The U.S. has aided and trained Nigerian "counterterrorism" forces for years with little to show. Add in the Yemeni model with drones overhead and who knows how the situation may spin further out of control.
This week in Yemen - with foreign reporters getting deported and the blood of dead Yemeni soldiers staining the grounds of the presidential palace - i...
Following on the heels of the "massive and unprecedented" U.S. drone strikes in Yemen this month, which killed scores of Yemenis, I'm headed there for...
The drone war confirms what most experts on counterinsurgency have concluded: killing your way out of such situations rarely works and often creates more enemies to fight.
Democrats, Republicans, and Independents, we all believe that government should be transparent and accountable, right? How should we decide where we stand on a controversial government policy? A crucial first step is to try to establish key facts in the public record.
Dream of something impossible and then make it come true. This is how change happens.
A dizzying panic set in, but then something else washed over me... I felt unfettered, with no past, no loads, no directions or guides, just the woozy exotic moment. I chewed on it like a wad of qat, and felt as edged and alive as I could be.
What has made Russia and China consent to a role for the UN Security Council in Yemen, making the latter a "success story" for international cooperation, while at the same insisting firmly on obstructionism on Syria in the Security Council, by wielding a dual veto, three times so far?
The almost weekly killing of terrorists in Yemen and Pakistan rarely make headlines. But when there are claims that innocent civilians have died in a rare drone strike mistake it creates news around the world.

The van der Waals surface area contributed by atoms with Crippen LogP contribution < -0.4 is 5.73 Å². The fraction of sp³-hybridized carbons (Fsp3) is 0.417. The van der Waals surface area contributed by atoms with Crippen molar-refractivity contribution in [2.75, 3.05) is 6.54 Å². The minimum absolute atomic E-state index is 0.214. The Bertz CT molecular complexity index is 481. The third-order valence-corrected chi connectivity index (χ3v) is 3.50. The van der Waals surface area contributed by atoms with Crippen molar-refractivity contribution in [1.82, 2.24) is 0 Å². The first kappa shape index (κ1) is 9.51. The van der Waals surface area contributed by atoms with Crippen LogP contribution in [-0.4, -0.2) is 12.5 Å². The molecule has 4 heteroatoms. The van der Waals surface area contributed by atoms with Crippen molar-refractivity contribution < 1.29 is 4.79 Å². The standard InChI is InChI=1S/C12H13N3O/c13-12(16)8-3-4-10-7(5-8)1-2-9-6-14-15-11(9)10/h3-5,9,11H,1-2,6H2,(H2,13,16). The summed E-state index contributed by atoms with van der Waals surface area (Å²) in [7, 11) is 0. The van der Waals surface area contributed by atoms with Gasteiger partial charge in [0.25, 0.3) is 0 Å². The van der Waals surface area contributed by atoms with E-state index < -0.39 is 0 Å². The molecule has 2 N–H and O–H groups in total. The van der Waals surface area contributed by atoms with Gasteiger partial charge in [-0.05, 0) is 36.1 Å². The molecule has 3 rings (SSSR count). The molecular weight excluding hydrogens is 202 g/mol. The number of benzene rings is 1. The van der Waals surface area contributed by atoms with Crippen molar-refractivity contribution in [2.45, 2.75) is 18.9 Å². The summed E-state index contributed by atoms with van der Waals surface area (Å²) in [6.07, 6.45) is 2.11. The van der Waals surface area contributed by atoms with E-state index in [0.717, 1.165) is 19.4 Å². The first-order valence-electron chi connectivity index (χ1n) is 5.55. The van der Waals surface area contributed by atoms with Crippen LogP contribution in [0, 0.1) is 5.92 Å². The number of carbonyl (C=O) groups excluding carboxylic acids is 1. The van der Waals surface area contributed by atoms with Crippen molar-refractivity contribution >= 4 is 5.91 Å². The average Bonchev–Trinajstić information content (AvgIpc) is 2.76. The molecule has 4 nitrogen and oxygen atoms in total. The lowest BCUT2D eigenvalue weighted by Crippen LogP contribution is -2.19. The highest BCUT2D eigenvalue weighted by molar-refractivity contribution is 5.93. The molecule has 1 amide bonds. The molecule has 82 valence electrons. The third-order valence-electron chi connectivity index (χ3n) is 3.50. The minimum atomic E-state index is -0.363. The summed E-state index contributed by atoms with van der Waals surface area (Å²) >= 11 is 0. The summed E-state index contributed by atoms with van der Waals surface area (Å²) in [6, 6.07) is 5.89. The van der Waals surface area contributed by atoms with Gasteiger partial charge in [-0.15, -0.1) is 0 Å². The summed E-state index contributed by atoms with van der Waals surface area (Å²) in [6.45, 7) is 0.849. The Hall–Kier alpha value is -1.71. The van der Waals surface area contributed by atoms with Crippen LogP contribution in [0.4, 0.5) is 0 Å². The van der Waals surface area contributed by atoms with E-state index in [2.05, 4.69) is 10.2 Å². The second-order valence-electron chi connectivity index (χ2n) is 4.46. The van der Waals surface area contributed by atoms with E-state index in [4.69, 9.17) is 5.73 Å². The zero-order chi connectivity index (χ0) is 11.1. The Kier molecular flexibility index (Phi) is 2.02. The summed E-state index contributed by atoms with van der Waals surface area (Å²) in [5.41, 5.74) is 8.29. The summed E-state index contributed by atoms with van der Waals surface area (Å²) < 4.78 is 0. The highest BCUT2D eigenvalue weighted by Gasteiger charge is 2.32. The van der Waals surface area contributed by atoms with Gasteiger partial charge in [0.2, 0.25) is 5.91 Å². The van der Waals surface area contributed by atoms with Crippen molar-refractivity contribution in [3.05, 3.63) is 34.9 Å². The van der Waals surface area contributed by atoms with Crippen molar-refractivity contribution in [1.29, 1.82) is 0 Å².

Although the UN does important humanitarian work, it is overgrown with the weeds of a dysfunctional bureaucracy and spineless leadership, and has become a watering hole for states that are prepared to sanction sex discrimination and extremist ideology without fear of serious challenge by the world body.
You have to imagine that line in giant letters with a monstrous exclamation point covering most of the bottom third of the front page of theNew York Post. The reference was to a caravan of vehicles on its way to or from a wedding in Yemen that was eviscerated, evidently by a U.S. drone via one of those "surgical" strikes of which Washington is so proud.
We hear the haunting yet absurd steps taken by the NSA to monitor citizens. Unfortunately for activists, revolutionaries, and other agents of social change, that's only the "state" prong of surveillance.
It is impossible to hear a story like Faisal's without concluding that the use of drones in targeted killing, far from making America safer, simply makes it much harder for us to win this "war."
Faisal bin Ali Gaber had little occasion to think of the West until last August, when missiles from an American drone struck his hometown of Khashamir and killed two of his relatives.
Within view of the U.S. Capitol and just a little more than a mile from the White House, hundreds of of anti-drone proliferation activists, academics, lawyers and concerned citizens from all over the world gathered this weekend for the second annual drone summit.
Nearly 400 people from many countries came together to gather information, protest, and develop strategies to end targeted killing by combat drones. I found the most compelling presentations to be first-hand accounts by those victimized by U.S. drone attacks, and a former military intelligence analyst who helped choose targets for drone strikes.